Health

Chidiebere Ibe is creating medical illustrations of Black people

By Amarachi Orie, CNN

Updated 4:02 AM ET, Thu January 13, 2022
Share
RESTRICTED Chidiebere medical illustration 1cropRESTRICTED Chidiebere medical illustration 1crop
1 of 10
This image by Nigerian illustrator Chidiebere Ibe of a Black fetus in the womb went viral last December. Still a medical student, Ibe will now have some of his illustrations published in a clinical handbook. Chidiebere Ibe
After seeing his illustrations, medical student Malone Mukwende invited Ibe to collaborate with him on the second edition of his book "Mind the Gap: A clinical handbook of signs and symptoms in Black and Brown Skin." "Chidiebere's work was refreshing as it showed that there is a future where there'll be representation in textbooks," said Mukwende.
Chidiebere Ibe
Ibe only started creating medical illustrations in 2020. On White skin, chicken pox is known to appear as red spots. Here, he depicts how chicken pox might appear on dark skin, with hyperpigmentation. Chidiebere Ibe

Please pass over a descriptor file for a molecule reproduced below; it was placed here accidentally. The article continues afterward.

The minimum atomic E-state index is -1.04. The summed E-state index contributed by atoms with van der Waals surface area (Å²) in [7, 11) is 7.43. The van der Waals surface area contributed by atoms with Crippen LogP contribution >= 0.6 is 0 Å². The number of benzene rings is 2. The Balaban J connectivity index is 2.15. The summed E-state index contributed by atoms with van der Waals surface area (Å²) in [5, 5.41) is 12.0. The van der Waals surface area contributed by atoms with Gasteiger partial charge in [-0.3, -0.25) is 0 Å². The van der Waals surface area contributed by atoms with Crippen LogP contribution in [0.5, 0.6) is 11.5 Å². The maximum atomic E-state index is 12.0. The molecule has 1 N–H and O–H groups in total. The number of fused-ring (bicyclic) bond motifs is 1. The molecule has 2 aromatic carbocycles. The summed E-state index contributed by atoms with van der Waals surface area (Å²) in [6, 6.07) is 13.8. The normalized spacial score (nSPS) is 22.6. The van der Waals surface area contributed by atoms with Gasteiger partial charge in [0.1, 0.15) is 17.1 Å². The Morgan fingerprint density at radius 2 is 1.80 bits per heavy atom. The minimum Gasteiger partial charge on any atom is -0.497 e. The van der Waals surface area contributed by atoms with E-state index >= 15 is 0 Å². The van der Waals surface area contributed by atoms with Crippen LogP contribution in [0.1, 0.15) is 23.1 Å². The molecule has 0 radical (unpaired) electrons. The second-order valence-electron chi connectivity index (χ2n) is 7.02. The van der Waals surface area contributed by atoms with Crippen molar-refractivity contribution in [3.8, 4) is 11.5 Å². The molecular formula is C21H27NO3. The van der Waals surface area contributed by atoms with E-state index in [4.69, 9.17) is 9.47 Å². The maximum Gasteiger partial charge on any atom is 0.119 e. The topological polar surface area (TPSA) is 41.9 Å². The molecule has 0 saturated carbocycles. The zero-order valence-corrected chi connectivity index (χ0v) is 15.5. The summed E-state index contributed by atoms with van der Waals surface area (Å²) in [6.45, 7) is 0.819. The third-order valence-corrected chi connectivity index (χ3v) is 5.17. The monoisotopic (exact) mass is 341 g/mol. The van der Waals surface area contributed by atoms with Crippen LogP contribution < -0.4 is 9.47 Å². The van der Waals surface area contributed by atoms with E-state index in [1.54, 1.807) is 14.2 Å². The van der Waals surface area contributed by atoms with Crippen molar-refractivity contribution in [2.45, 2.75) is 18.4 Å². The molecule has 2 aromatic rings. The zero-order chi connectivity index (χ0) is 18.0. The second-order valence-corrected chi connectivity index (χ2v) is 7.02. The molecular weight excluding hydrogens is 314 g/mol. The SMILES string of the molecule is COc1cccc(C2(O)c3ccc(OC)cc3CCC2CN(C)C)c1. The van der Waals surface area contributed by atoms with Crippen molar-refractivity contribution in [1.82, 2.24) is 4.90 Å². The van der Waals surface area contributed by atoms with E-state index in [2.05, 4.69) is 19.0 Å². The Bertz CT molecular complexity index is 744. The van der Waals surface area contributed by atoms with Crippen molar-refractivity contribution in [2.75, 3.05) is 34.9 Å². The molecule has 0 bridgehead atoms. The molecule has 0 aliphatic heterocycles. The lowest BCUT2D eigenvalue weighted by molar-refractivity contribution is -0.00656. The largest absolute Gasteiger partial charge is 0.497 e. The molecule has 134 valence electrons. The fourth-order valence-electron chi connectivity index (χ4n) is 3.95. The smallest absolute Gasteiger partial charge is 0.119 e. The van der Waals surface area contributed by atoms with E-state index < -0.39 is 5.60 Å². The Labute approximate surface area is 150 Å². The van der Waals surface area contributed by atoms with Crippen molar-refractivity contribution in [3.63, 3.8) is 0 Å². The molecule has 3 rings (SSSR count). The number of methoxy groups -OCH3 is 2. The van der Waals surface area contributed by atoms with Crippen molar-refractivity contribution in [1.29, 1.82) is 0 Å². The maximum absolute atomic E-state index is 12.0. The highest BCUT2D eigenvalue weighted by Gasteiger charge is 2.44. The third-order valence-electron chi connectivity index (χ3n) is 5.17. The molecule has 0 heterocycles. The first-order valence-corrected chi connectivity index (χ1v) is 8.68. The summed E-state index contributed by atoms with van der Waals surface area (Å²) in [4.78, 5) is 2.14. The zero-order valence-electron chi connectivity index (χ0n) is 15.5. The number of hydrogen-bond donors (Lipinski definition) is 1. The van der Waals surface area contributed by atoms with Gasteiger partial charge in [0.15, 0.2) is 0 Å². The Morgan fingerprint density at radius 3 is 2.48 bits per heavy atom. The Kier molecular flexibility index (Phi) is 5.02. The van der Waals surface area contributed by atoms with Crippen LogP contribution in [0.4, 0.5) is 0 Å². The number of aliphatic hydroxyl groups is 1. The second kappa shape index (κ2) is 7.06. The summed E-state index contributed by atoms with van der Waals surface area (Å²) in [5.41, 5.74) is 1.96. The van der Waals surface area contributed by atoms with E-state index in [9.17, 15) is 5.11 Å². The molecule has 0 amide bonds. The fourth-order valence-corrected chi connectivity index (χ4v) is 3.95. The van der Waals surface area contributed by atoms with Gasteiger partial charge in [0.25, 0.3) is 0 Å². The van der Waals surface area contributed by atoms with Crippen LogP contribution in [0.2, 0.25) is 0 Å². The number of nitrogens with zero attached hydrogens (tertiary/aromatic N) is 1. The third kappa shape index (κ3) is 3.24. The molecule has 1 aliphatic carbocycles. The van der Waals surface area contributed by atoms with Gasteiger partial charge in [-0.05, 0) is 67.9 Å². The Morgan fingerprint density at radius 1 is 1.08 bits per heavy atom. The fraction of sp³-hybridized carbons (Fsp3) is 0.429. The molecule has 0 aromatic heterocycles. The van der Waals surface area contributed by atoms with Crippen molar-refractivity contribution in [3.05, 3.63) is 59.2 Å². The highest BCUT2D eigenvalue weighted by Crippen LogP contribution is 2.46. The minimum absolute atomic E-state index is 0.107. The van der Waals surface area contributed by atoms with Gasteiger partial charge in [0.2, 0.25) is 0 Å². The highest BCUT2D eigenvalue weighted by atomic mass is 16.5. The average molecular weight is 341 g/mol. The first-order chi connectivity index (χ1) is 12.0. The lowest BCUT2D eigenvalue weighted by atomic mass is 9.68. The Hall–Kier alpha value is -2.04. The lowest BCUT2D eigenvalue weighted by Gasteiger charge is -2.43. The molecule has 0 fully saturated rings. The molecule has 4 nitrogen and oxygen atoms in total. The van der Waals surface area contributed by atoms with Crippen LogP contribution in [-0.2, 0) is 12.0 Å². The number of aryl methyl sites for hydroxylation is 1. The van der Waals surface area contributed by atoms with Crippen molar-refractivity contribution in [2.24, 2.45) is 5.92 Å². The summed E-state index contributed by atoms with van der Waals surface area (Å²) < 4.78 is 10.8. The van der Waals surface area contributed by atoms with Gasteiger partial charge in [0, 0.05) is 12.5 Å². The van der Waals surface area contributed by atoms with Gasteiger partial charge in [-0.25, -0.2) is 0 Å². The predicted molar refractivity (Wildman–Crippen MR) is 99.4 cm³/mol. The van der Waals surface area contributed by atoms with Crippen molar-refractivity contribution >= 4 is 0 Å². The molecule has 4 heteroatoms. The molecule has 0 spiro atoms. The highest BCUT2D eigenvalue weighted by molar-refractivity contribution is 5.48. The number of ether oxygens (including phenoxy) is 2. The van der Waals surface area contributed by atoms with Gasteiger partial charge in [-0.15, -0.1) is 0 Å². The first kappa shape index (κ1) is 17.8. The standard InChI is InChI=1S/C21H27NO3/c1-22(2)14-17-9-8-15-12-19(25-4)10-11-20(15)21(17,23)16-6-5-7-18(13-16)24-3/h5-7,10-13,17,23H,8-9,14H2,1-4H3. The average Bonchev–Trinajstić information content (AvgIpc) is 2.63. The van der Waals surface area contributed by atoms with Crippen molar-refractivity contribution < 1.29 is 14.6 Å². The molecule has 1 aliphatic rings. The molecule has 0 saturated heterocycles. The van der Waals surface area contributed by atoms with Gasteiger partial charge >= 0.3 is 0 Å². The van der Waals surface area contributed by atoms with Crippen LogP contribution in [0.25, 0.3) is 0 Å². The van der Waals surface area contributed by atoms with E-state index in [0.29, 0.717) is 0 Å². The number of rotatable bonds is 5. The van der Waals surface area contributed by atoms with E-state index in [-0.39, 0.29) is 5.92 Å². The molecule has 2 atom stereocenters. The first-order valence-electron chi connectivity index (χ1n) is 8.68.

Ibe is creative director at the Association of Future African Neurosurgeons and all his illustrations are of Black people. "Even if I'm working on anatomy, I would try as much as possible to (do) this on a Black person. So, it is a deliberate act," he says. Chidiebere Ibe
Dr. Jenna Lester, an assistant professor in the department of dermatology at the University of California, San Francisco, and director of the university's Skin of Color program, describes Ibe's illustrations as "incredible." Chidiebere Ibe
"The more you expose yourself to different manifestations of something, the better able you are to diagnose it," says Lester. Chidiebere Ibe
Seborrheic dermatitis is a common rash that causes red, scaly, greasy skin. However, on people with dark skin, the affected area may instead appear lighter than the surrounding skin. Chidiebere Ibe
Ibe says that he wants diversity in medical illustrations to "become the norm" so that when medical students "become qualified physicians, they will have a better way of diagnosing their patients. Once that is accepted into the system, I believe that there will be a better healthcare delivery. I believe that the disparities in healthcare will be less." Pictured, warts on Black skin. Chidiebere Ibe
Even in Nigeria, White skin images dominate the medical literature, says Ibe. His goal is to set up a network of African illustrators. Chidiebere Ibe
Ibe plans to become a pediatric neurosurgeon and is working on a textbook about birth defects in children. He says they will all be illustrated in Black skin. Chidiebere Ibe